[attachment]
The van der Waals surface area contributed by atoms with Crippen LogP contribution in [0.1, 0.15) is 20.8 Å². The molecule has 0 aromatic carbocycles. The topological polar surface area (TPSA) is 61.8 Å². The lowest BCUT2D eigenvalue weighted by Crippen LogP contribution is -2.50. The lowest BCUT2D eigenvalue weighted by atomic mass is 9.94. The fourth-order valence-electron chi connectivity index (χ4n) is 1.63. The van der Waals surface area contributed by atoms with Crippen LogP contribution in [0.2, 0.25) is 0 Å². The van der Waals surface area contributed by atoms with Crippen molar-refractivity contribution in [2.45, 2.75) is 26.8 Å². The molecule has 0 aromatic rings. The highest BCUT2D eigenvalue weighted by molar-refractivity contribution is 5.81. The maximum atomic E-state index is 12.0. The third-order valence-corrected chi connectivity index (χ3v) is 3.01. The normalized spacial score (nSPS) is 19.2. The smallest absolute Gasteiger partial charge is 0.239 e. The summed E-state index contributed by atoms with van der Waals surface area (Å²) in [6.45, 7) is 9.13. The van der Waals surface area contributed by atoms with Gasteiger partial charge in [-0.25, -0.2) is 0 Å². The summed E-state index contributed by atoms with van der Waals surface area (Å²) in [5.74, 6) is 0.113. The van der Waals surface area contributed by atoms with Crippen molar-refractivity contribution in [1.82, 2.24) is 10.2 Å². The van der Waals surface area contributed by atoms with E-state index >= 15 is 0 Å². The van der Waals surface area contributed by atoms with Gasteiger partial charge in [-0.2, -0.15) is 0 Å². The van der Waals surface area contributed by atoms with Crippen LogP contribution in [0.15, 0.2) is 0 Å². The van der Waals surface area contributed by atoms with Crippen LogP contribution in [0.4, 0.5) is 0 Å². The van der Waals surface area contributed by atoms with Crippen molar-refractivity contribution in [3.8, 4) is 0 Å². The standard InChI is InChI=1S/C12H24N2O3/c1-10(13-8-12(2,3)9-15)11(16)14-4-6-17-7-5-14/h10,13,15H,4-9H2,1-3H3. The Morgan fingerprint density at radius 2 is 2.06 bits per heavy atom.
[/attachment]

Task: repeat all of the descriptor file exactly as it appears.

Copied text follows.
The van der Waals surface area contributed by atoms with Crippen LogP contribution in [0.1, 0.15) is 20.8 Å². The molecule has 0 aromatic carbocycles. The topological polar surface area (TPSA) is 61.8 Å². The lowest BCUT2D eigenvalue weighted by Crippen LogP contribution is -2.50. The lowest BCUT2D eigenvalue weighted by atomic mass is 9.94. The fourth-order valence-electron chi connectivity index (χ4n) is 1.63. The van der Waals surface area contributed by atoms with Crippen LogP contribution in [0.2, 0.25) is 0 Å². The van der Waals surface area contributed by atoms with Crippen molar-refractivity contribution in [2.45, 2.75) is 26.8 Å². The molecule has 0 aromatic rings. The highest BCUT2D eigenvalue weighted by molar-refractivity contribution is 5.81. The maximum atomic E-state index is 12.0. The third-order valence-corrected chi connectivity index (χ3v) is 3.01. The normalized spacial score (nSPS) is 19.2. The smallest absolute Gasteiger partial charge is 0.239 e. The summed E-state index contributed by atoms with van der Waals surface area (Å²) in [6.45, 7) is 9.13. The van der Waals surface area contributed by atoms with Gasteiger partial charge in [-0.25, -0.2) is 0 Å². The summed E-state index contributed by atoms with van der Waals surface area (Å²) in [5.74, 6) is 0.113. The van der Waals surface area contributed by atoms with Crippen molar-refractivity contribution in [1.82, 2.24) is 10.2 Å². The van der Waals surface area contributed by atoms with E-state index >= 15 is 0 Å². The van der Waals surface area contributed by atoms with Gasteiger partial charge in [-0.2, -0.15) is 0 Å². The van der Waals surface area contributed by atoms with Crippen LogP contribution in [0.15, 0.2) is 0 Å². The van der Waals surface area contributed by atoms with Crippen LogP contribution in [0.4, 0.5) is 0 Å². The van der Waals surface area contributed by atoms with Crippen molar-refractivity contribution in [3.8, 4) is 0 Å². The standard InChI is InChI=1S/C12H24N2O3/c1-10(13-8-12(2,3)9-15)11(16)14-4-6-17-7-5-14/h10,13,15H,4-9H2,1-3H3. The Morgan fingerprint density at radius 2 is 2.06 bits per heavy atom.